I’d say the “general public” is decidedly outnumbered here.


What do you think?

The first step in the information-gathering efforts is an online survey. The CBRM tweeted out this invitation to citizens to take it:

CBRM survey on temporary signs


That message is ambiguous. My initial interpretation was that they wanted me to tell them what I thought on a temporary mobile sign:


(Worth a try, right?)

On Twitter, where I saw this invitation, it was immediately pointed out that these signs are not in CBRM, are in much better condition than many of the temporary signs in CBRM and are all standalones rather than the little, mushroom-like clusters we’ve become accustomed to here.

The original pictures, which are also used in the survey, are intended to represent the three types of temporary sign under discussion — mobile signs (the ones with the interchangeable letters), box signs (the ones with the constructed wooden bases) and printed signs (the ones more like mini-billboards).

As a public service, I did a (non-exhaustive) search for temporary signs in CBRM —  both online and IRL — and while I didn’t run across any box signs, I did find examples of the other two types. So I fixed the ad:


The survey asks exactly the kind of questions Ruus told council it would, that is, questions related to:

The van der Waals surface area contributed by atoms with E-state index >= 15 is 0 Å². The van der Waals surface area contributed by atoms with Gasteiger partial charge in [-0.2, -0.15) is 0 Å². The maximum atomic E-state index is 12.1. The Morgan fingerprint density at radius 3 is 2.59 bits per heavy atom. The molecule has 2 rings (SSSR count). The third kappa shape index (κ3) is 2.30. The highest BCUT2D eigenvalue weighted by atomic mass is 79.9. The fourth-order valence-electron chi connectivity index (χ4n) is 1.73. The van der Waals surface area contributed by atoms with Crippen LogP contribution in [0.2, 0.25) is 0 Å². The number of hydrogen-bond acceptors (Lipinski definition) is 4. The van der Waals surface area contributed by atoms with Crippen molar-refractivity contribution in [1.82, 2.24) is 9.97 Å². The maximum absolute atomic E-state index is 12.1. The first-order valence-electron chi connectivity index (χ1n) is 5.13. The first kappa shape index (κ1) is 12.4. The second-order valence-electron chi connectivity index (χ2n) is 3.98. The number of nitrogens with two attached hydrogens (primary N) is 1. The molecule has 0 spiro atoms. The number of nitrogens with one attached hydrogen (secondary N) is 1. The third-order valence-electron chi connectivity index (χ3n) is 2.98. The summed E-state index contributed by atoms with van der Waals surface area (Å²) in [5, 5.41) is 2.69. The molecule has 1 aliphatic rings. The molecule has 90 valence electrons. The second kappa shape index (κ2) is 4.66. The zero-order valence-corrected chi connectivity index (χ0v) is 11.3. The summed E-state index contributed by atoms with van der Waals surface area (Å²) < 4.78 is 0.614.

• Number of permitted signs on commercial properties;
  • Permitted duration of signs on properties;
  • Separation distances for signs; and
  • Locations where signs are permitted



As noted earlier, Halifax passed a temporary sign by-law in 2015. Here are a few highlights:

In HRM, you need a license to put a mobile sign on private property and that license will cost you $30 per 30 days to a maximum of one year.

There are a couple of zones within HRM (like Downtown Dartmouth) where mobile signs are not permitted and while they are permitted on vacant lots, those lots must be owned by the business owner and abut or sit directly across the street from the business being advertised.

Mobile signs must be located at least 100 feet away from other mobile signs (or box signs), the sign area can’t exceed 50 square feet and the signs can’t be higher than 10 feet (12 feet for box signs).